“I don’t want to portray this idea that I’m just about the art. I’ve been poor and I’ve been rich and rich is better.”
How do you breathe new life into a forty-year-old film series? If you’re Albert R. Broccoli you hire Daniel Craig, but if you’re Sylvester Stallone gracefully you pass the torch. “Creed” is the “Rocky 1.0,” the evolution of a story that began in 1976.
Stallone (who is now the same age as Burgess Meredith was in the first “Rocky”) plays Rocky Balboa, the Italian Stallion for the seventh time. He’s now retired from the ring and running a restaurant called Adrian’s. One day after closing a young man Adonis Johnson (Michael B. Jordan) shows up looking for a trainer. Rocky turns him down but the young man, a recent transplant to Philadelphia from Los Angeles, won’t take no for an answer. The young man is the son of Apollo Creed, Rocky’s old friend who died in the ring at the hands of Ivan Drago. Born after his father’s death, Adonis, or Donnie as he is known, never knew his dad but seems to have inherited the old man’s love of boxing and much of his skill as well but can Rocky whip him into shape for a title match?
“Creed” satisfies on two levels. One as a new, inspiring overcoming-the-odds story while simultaneously providing a nostalgic blast. It’s not a remake—although in a way it almost feels like a remake of the entire “Rocky” series—but attempts to bring the same kind fist-in-the-air triumphant feel as Stallone’s other boxing flicks.
Is it a knock-out?
With a story ripe with underdog theatrics, the signature “Rocky” swelling trumpet score and familiar characters and situations, “Creed” clicks in the part of your brain that grew up watching the “Rocky” movies on VHS. Like Otis Redding’s’s cover of “Satisfaction”, the movie feels vaguely familiar but it also has good beat and you can dance to it, so it gets a pass.
Jordan is a welcome addition to the family. He brings not only a physical presence to the role of the troubled but vulnerability too, even when he’s beating the snot out of someone in the ring. He punches above his weight in a performance that is the engine of the film.
“Creed” maybe named after Jordan’s character and ostensibly center on the young boxer, but let’s get real, this is a “Rocky” movie and Stallone is the star. He plays Balboa as a lion in winter, an old man who has trouble climbing (let alone sprinting) the 72 stone steps leading up to the entrance of the Philadelphia Museum of Art made iconic in the first movie. It’s a poignant, engaging and moving performance that ranks as one of Stallone’s best.
For decades on “Creed” proves the blend of boxing and underdogs is still a potent mix, made better by rich performances and Stallone’s quietly affecting work.
What would happen if, 65 million years ago, the meteor that killed the dinosaurs missed the earth, leaving the behemoths alive to thrive? The new Pixar-child-in-peril movie “The Good Dinosaur” suggests the apatosauruses would have created a modern stone age world for themselves where they speak, work and live in huts but most of all try to make a mark on the world.
At the beginning of the movie Arlo (Raymond Ochoa) is the runt of the litter. His older brother and sister (Marcus Scribner and Maleah Padilla) are bigger, more accomplished and unlike his siblings the knobby-kneed Arlo is a bit of a fraidy-cat. When his father (Jeffrey Wright) (SPOILER ALERT!) is killed Arlo is left stranded far from home and must learn to survive. He’s alone except for a feral boy (Jack Bright) who starts off as a thorn in Arlo’s side but quickly becomes a trusted friend who helps the young dino overcome his fears and make his mark.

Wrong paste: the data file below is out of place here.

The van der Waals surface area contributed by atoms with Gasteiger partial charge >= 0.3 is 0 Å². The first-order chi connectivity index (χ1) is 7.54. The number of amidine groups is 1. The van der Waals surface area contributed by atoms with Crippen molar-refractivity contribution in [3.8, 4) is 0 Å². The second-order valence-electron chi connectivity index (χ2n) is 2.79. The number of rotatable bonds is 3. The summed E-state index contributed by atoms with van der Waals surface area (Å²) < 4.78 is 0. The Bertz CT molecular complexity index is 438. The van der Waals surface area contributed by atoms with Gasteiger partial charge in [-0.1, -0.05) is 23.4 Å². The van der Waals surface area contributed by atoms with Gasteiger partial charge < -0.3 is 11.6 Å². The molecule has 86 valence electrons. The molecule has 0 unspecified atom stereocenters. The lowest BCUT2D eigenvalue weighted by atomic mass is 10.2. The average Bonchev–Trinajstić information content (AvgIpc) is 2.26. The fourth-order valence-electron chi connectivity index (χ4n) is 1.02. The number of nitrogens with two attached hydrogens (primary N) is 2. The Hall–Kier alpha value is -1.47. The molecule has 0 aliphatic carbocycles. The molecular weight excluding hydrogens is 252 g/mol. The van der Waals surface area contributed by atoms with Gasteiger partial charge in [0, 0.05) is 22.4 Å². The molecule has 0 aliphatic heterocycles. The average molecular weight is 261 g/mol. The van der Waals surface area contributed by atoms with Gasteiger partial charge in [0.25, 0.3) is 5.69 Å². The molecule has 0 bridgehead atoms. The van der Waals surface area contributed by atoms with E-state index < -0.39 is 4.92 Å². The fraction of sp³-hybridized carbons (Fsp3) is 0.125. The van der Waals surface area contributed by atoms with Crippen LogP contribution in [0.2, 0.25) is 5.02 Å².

“The Good Dinosaur” takes place before the invention of the wheel, which perhaps explains why Pixar did not reinvent the wheel here story wise. It’s all about learning valuable lie lessons, dealing with loss and the power of friendship, all well-worn Disney themes.
What is different, and exciting, is the execution. Pixar paints a beautiful portrait of the prehistoric world, complete with interesting character design—imagine a cobra with legs—and stunning landscapes. It’s easily the most eye-catching of Pixar’s films, creating a whole world for Arlo and his family to exist in.
As predictable as the story may be, “The Good Dinosaur” does shake it up with several surreal sidebars. Much of the film takes the form of a road trip as the duo make their way back to Arlo’s home. Along the way they meet an anxious rhino who gathers a menagerie of animals to shield him from danger, the elements and even his “unrealistic goals,” and later eat rotting fruit that triggers what must be the most hallucinogenic episode ever in a kid’s film. These idylls are a nice distraction from the tried-and-true story but also allow the filmmakers to exercise another of the movie’s strengths. For much of the film Arlo and the boy are on screen alone, interacting in near silence and with a minimum of dialogue manage to portray complex emotions and thoughts.
“The Good Dinosaur” contains a few intense circle-of-life scenes that may be too much for youngsters but also milks as much emotion from its simple story as possible. In Pixar’s world dinosaurs can cry… and just might make you shed a tear as well.
Dalton Trumbo was an Academy Award nominated screenwriter when his political beliefs saw him drummed out of Hollywood’s inner circles, reducing him to penning scripts for b-movies like “The Alien and the Farm Girl.”
For a brief time he was the highest paid writer in Hollywood, which also meant he was the highest paid writer in the world. He was a family man, a wealthy man and a proud American communist whose career was sidelined by Hollywood conservatives like Hedda Hopper (Helen Mirren), John Wayne (David James Elliott) and The Motion Picture Alliance for the Preservation of American Ideals. “I love our country,” he says, “and our government is good but couldn’t anything good to be better?”